= 0.78). The group effect was not significant (F(1,18) = 0.53; p = 0.4). At T0, the Bonferroni post hoc analysis showed that there was no difference between the MTG and ETG, but MVFE was higher in the evening (p < 0.001). At T1, MVFE increased in both training groups in the morning and the evening (p < 0.001; Figure 1B). However, the relative increase of MVFE was greater at the specific time of training for each group: strength gains were higher in the morning than in the evening for the MTG (17.6 ± 3.9% vs. 9.0 ± 4.3%; p < 0.001), whereas the gain was lower in the morning than in the evening for the ETG (6.6 ± 3.8% vs. 13.4 ± 5.3%; p < 0.001). In addition, in the morning test, the relative increase after training was significantly higher in the MTG when compared with that in the ETG (p = 0.002). After training, the relative variation between the evening and morning decreased for the MTG (p = 0.002) but increased for the ETG (p < 0.001). As a consequence, the intraday variation in MVFE persisted at T1 in the ETG (p < 0.001) but disappeared in the MTG (p = 1).
Training Effect on Maximal Rate of Force Development of Elbow Flexion
The 3-way ANOVA with repeated measures (group × training × time-of-day) showed a main effect of time-of-day (F(1,18) = 23.2; p < 0.001;
= 0.56) and group × training × time-of-day interaction (F(1,18) = 4.88; p = 0.04;
= 0.21) on MRFDF. However, there was no effect of group and training.
The post hoc test revealed that before training there was a diurnal variation in MRFDF for both training groups (p < 0.01) (Figure 2A). The MRFDF improved between the morning and evening (p < 0.01) for the MTG and ETG. After training, this diurnal variation was blunted in the MTG (p = 1) and persisted in the ETG (p < 0.001). When we consider the effect of training, despite a trend associated with the training time-of-day, both training groups did not significantly improve their MRFDF neither in the morning (p = 0.06 vs. p = 1) nor evening (p = 1 vs. p = 0.058) for the MTG and ETG, respectively. Concerning the relative increase of MRFDF, there was no effect of group and time-of-day. Despite the trend, there was a nonsignificant effect of group × time-of-day interaction (p = 0.054).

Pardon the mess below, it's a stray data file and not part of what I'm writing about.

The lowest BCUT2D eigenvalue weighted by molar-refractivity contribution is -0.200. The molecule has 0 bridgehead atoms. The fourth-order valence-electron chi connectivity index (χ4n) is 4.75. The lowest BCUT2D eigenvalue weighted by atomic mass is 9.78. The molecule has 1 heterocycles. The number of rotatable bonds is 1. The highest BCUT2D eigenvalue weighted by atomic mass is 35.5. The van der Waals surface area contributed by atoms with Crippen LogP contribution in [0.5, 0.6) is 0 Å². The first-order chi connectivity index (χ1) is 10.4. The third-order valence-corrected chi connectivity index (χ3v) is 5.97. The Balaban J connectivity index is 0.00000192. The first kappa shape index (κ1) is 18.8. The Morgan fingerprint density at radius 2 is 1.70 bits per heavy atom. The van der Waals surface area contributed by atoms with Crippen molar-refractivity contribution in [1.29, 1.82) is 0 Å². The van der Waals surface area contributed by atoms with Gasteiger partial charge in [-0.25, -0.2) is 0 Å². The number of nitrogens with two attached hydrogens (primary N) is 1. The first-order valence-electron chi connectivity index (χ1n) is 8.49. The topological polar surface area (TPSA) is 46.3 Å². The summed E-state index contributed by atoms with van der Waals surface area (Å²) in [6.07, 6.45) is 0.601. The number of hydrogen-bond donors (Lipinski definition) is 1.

However, when MRFDF was related to MVFF (MRFDF%), training was the only significant main effect (F(1,18) = 24.08; p < 0.001;
= 0.57) on MRFDF%. There was an effect of group × training × time-of-day interaction (F(1,18) = 6.22; p = 0.02;
= 0.25). At T1, MRFDF% decreased when compared with T0 values in the morning and evening (p < 0.001) for the MTG. However, for the ETG, MRFDF% decreased only in the evening (p < 0.001) (Table 1), with the group and time-of-day being not significant. At T0, the post hoc analysis showed that MRFDF% did not change from the morning to the evening for both training groups.
Training Effect on Maximal Rate of Force Development of Elbow Extension
Statistical analyses showed that time-of-day (F(1,18) = 28.59; p < 0.001;
= 0.61) and group × time-of-day interaction (F(1,18) = 5.81; p = 0.02;
= 0.24) were the only significant effect in MRFDE. At T0, the post hoc test showed diurnal variations of MRFDE for both training groups, that is, MRFDE improved between the morning and evening (p = 0.02 for the MTG and p < 0.001 for ETG; Figure 2B). At T1, this diurnal variation was blunted with the MTG (p = 1) and persisted with the ETG (p < 0.001). Maximal rate of force development of elbow extension in the morning and the evening did not improve in the MTG and ETG. Moreover, there was no effect of group, time-of-day, and group × time-of-day interaction on relative increases of MRFDE.
When MRFDE was related to MVFE (MRFDE%), training (F(1,18) = 25.32; p < 0.001;
= 0.58) and group × training × time-of-day interaction (F(1,18) = 29.05; p < 0.001;
= 0.61) were the only significant effects and as observed for MRFDF, MRFDE% decreased when compared with T0 (p < 0.001), especially in the MTG (Table 1).
Results of Combined Data
In this section, we combined data of 20 participants together to study whether MVF and MRFD improvement depends on a specific hour at which training was scheduled or not. Thus, the data corresponded to the same schedules for training and testing (S) (morning-morning and evening-evening, n = 20) and different schedules for training and testing (D) (morning-evening and evening-morning, n = 20) (Figure 3). This comparison confirmed the results of the 2-way ANOVA performed on relative gain between T0 and T1. The results revealed a main effect of MIVCC training on MVFF (F(1,19) = 197.03; p < 0.001;